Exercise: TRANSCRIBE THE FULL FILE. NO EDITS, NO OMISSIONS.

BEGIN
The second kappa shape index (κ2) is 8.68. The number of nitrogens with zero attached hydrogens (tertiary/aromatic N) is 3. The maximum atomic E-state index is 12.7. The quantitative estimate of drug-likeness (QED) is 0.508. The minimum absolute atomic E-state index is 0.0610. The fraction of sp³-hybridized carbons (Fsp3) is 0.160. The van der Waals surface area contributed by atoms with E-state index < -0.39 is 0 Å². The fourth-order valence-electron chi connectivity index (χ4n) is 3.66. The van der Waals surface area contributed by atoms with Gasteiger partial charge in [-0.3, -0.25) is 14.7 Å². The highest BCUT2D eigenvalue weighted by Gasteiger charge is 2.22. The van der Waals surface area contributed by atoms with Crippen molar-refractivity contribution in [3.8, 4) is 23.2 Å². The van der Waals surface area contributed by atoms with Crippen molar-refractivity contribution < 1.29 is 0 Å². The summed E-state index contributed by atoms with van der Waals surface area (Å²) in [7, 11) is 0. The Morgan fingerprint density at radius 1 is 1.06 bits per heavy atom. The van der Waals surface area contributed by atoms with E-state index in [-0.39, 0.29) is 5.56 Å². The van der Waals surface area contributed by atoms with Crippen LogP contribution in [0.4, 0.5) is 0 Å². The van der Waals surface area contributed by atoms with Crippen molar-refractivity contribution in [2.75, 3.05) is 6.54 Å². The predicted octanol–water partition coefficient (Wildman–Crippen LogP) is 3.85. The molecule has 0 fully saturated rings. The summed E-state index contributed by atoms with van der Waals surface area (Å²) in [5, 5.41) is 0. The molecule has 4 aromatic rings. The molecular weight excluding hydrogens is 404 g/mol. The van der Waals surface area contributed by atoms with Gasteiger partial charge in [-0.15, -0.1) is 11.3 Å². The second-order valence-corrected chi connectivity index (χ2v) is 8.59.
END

The second kappa shape index (κ2) is 8.68. The number of nitrogens with zero attached hydrogens (tertiary/aromatic N) is 3. The maximum atomic E-state index is 12.7. The quantitative estimate of drug-likeness (QED) is 0.508. The minimum absolute atomic E-state index is 0.0610. The fraction of sp³-hybridized carbons (Fsp3) is 0.160. The van der Waals surface area contributed by atoms with E-state index < -0.39 is 0 Å². The fourth-order valence-electron chi connectivity index (χ4n) is 3.66. The van der Waals surface area contributed by atoms with Gasteiger partial charge in [-0.3, -0.25) is 14.7 Å². The highest BCUT2D eigenvalue weighted by Gasteiger charge is 2.22. The van der Waals surface area contributed by atoms with Crippen molar-refractivity contribution in [3.8, 4) is 23.2 Å². The van der Waals surface area contributed by atoms with Crippen molar-refractivity contribution < 1.29 is 0 Å². The summed E-state index contributed by atoms with van der Waals surface area (Å²) in [7, 11) is 0. The Morgan fingerprint density at radius 1 is 1.06 bits per heavy atom. The van der Waals surface area contributed by atoms with E-state index in [-0.39, 0.29) is 5.56 Å². The van der Waals surface area contributed by atoms with Crippen LogP contribution in [0.4, 0.5) is 0 Å². The van der Waals surface area contributed by atoms with Crippen molar-refractivity contribution in [2.75, 3.05) is 6.54 Å². The predicted octanol–water partition coefficient (Wildman–Crippen LogP) is 3.85. The molecule has 0 fully saturated rings. The summed E-state index contributed by atoms with van der Waals surface area (Å²) in [5, 5.41) is 0. The molecule has 4 aromatic rings. The molecular weight excluding hydrogens is 404 g/mol. The van der Waals surface area contributed by atoms with Gasteiger partial charge in [-0.15, -0.1) is 11.3 Å². The second-order valence-corrected chi connectivity index (χ2v) is 8.59.